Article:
Form III

There are certainly many forms which are not restrictive in length necessarily and focus more other techniques for writing. They may either be abbreviated or perhaps written with brevity in mind. Here I would like to cover the more abstract techniques which often come under the category of what is called serial poetry. Most of these are written entirely in free verse, with no rhyme or meter. However I suppose adding those aspects can pose a further challenge and more interesting variations.


This form has many variations, but basically the first letter of the first word should begin with “a” and then the next word should begin with “b” and then it should follow the course of the alphabet.  It could be altered, so that the restraint is only placed on the first words of every line. Or perhaps more creatively, would be for the last words on each line. It can follow through the entire alphabet, or do parts or stop before the end.


In an acrostic poem, the first letters of the lines can be read down to form a word or message. This can also be the last letters of the line for a variation.  A compound acrostic is for two messages. While also a double acrostic contains the same message with the first letters as with the last letters.


In this poetry form, the poem itself can be read backwards or forwards and will be exactly the same. Whether or not differences in punctuation are permitted is up to the poet, but usually permitted.

OULIPO Technique

This genre of poetry was founded in 1960 and is French in origin. It seeks to expand the mind of poet and reader by using rather nontraditional techniques for writing. It is often abstract and focuses on sets of constraints. The following italicized forms are generally attributed to this group.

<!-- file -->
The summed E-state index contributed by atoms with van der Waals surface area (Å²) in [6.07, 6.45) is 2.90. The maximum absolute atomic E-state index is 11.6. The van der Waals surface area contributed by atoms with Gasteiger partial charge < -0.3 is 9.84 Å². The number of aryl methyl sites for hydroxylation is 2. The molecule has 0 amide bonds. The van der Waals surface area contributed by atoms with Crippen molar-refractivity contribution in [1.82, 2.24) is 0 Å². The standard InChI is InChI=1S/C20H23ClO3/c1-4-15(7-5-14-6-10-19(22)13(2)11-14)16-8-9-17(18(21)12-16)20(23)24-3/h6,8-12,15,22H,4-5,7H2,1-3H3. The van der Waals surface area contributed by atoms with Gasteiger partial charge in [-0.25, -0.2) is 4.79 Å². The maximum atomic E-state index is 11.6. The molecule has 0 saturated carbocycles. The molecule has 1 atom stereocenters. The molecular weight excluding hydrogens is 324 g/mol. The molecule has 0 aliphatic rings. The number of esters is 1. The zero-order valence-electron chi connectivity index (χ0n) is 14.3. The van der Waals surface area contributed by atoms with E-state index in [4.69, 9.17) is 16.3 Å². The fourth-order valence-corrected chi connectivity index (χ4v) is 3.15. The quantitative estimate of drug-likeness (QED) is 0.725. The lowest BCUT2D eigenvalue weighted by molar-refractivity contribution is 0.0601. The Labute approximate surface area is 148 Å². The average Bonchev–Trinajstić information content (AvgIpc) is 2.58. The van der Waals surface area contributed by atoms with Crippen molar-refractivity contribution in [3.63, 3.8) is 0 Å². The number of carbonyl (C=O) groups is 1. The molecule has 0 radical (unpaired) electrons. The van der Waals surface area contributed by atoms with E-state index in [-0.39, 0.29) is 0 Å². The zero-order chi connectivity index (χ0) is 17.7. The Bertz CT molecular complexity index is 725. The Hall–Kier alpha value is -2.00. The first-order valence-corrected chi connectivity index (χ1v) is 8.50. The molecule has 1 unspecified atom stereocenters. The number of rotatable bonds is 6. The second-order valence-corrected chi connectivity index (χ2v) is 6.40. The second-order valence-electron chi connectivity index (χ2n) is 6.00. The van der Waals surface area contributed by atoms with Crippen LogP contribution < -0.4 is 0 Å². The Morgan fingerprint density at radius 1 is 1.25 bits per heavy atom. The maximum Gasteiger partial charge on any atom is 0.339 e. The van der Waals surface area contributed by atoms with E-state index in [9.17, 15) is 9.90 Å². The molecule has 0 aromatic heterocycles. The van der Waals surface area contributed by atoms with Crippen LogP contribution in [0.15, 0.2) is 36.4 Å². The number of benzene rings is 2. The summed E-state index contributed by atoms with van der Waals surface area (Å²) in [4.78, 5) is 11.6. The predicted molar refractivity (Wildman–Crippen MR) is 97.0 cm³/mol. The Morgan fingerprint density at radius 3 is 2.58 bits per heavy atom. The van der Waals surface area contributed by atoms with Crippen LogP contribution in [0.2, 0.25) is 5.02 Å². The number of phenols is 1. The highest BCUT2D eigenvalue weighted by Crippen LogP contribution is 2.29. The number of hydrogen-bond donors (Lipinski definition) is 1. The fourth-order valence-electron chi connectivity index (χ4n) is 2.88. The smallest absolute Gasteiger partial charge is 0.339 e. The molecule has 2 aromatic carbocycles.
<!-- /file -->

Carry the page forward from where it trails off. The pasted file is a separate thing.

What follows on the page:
N+7 and V+7

In this form, a poem is taken from another poet, often a famous published one. In the first, all the nouns are removed and replaced with the nouns which appear seven entries later in the dictionary. This can be done with other types of words like verbs and adjectives. It should be considered when counting to avoid a another form of the original word. Both this and the particular dictionary used can make for great variations. I assume the whether the variations of words are counted and then skipped at the end until a suitable non derivative is found, or never counted at all, is up to the poet.

I also assume that the words counted are of the same lexical class as the original word, however varying on that could also produce interesting results. Regardless, the spirit of the form is important and its impact on the imagination more than the limits of the constraint.

Prisoner’s constraint

A type of lipogram that omits letters with ascenders and descenders (b, d, f, g, h, j, k, l, p, q, t, and y). It is also called Macao restraint.


A poem in which each line is a single word, and each successive word is one letter longer.


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